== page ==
petechaie question

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elcamino
Veteran Member


Date Joined Sep 2005
Total Posts : 1744
   Posted 5/16/2006 4:36 AM (GMT -7)   
I understand petechaie (the flat pinpoint red spots one can get on their body) are a common symptom of low blood counts.  Everyone gets them at one time or another, like a bruise.  But what about ones that don't go away?  Also, I've read that they are more common on arms and legs.  I get them, but I have them all over my chest and sides.  I've had them for a long time, and at times, they will get worse (with certain medications like sulfasalzine and humira).   Is this a problem?  Should I mention this to my rheumatologist?  He doesn't normally examine my whole body, nor have I felt the need to go to my primary about this.  Just curious.
 
Thanks,
Elcamino
Current dx: Rheumatoid Arthritis
Suspected dx: Early Lupus/MCTD; Inflammatory Bowel Disease
Current Meds: Enbrel, Plaquenil, Aciphex, Ultracet, Zyrtec, Allavert-D, Zantac, Tylenol PM
Past Meds: Relafen, Vioxx, Mobic, Voltaren, Sulfasalazine, Entocort, Prednisone, Humira, Reglan


CNSKris
Regular Member


Date Joined May 2006
Total Posts : 236
   Posted 5/16/2006 10:07 AM (GMT -7)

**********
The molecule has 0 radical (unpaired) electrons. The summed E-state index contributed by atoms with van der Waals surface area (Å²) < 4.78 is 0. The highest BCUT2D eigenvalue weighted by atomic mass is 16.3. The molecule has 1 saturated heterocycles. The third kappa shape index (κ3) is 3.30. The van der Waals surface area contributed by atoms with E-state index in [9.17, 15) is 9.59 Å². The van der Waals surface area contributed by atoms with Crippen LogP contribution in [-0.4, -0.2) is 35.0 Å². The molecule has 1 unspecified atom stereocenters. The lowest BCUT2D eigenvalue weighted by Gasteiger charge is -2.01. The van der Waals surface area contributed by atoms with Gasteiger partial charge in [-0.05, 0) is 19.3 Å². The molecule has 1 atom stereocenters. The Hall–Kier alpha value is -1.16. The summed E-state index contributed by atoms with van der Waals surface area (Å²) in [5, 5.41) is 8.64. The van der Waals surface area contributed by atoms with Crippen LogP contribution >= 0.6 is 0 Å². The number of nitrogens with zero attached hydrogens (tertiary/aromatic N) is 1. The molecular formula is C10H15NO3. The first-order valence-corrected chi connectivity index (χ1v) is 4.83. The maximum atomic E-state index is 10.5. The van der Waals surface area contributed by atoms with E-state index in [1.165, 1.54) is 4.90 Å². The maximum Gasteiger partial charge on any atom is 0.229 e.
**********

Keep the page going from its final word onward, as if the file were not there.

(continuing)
Hi Elcamino. It's me again, Kris. Got those too. The petechaie can show up on different parts of the body. I read that it is possible that they can bleed, but I have had them for years and never had any problems with them. Please let me know if you get them on your hands or face. This is kind of rare but may be significant for scleroderma. Mine come and go and started on the trunk of my body, then arms and neck, now hands and one or two on my face. They just look sightly. Definitely bring it to the rheumatologist's attention. Like I wrote back, tell them even those things you find insignificant and odd. It can be from low platelet counts (thrombocytopenia in Lupus) although not always. Let your doctor know if you have any unusual bruising that you cannot explain how it got there, because that may signify low platelet counts. It could mean several things and you may need some tests done to find the cause. It is usually significant for autoimmune disorders, allergic reactions, injury, medication, vitamin deficiencies, sepsis, livier propblems, etc. So, it is hard to say what the exact cause would be without knowing your exact medical history and blood test results. The doctors need to see any rashes or skin changes, especially because of the other symptoms you have going on. I have a tendency to disregard the "minor" stuff and I didn't realize that these changes were also a part of the puzzle. Good luck. Kris